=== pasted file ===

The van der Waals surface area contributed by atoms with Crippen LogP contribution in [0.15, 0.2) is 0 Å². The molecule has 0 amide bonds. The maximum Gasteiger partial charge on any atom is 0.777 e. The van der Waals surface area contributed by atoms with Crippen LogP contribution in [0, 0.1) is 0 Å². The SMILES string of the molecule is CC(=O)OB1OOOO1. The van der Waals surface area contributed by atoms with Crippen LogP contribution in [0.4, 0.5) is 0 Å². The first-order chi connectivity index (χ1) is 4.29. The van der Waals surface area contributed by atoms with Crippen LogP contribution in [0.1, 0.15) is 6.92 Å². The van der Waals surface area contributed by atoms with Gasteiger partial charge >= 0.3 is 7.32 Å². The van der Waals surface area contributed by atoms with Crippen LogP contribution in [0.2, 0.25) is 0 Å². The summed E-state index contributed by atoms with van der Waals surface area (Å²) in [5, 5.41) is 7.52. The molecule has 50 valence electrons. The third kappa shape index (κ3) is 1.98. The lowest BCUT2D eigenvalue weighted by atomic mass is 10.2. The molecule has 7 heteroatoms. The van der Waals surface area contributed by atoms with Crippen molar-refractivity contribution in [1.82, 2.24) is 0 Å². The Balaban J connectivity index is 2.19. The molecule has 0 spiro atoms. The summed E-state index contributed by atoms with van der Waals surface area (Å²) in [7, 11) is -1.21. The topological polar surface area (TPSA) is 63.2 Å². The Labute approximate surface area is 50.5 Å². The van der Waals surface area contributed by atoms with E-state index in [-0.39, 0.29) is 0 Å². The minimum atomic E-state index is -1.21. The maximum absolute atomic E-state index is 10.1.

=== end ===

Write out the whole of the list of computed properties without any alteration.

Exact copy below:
The van der Waals surface area contributed by atoms with Crippen LogP contribution in [0.15, 0.2) is 0 Å². The molecule has 0 amide bonds. The maximum Gasteiger partial charge on any atom is 0.777 e. The van der Waals surface area contributed by atoms with Crippen LogP contribution in [0, 0.1) is 0 Å². The SMILES string of the molecule is CC(=O)OB1OOOO1. The van der Waals surface area contributed by atoms with Crippen LogP contribution in [0.4, 0.5) is 0 Å². The first-order chi connectivity index (χ1) is 4.29. The van der Waals surface area contributed by atoms with Crippen LogP contribution in [0.1, 0.15) is 6.92 Å². The van der Waals surface area contributed by atoms with Gasteiger partial charge >= 0.3 is 7.32 Å². The van der Waals surface area contributed by atoms with Crippen LogP contribution in [0.2, 0.25) is 0 Å². The summed E-state index contributed by atoms with van der Waals surface area (Å²) in [5, 5.41) is 7.52. The molecule has 50 valence electrons. The third kappa shape index (κ3) is 1.98. The lowest BCUT2D eigenvalue weighted by atomic mass is 10.2. The molecule has 7 heteroatoms. The van der Waals surface area contributed by atoms with Crippen molar-refractivity contribution in [1.82, 2.24) is 0 Å². The Balaban J connectivity index is 2.19. The molecule has 0 spiro atoms. The summed E-state index contributed by atoms with van der Waals surface area (Å²) in [7, 11) is -1.21. The topological polar surface area (TPSA) is 63.2 Å². The Labute approximate surface area is 50.5 Å². The van der Waals surface area contributed by atoms with E-state index in [-0.39, 0.29) is 0 Å². The minimum atomic E-state index is -1.21. The maximum absolute atomic E-state index is 10.1.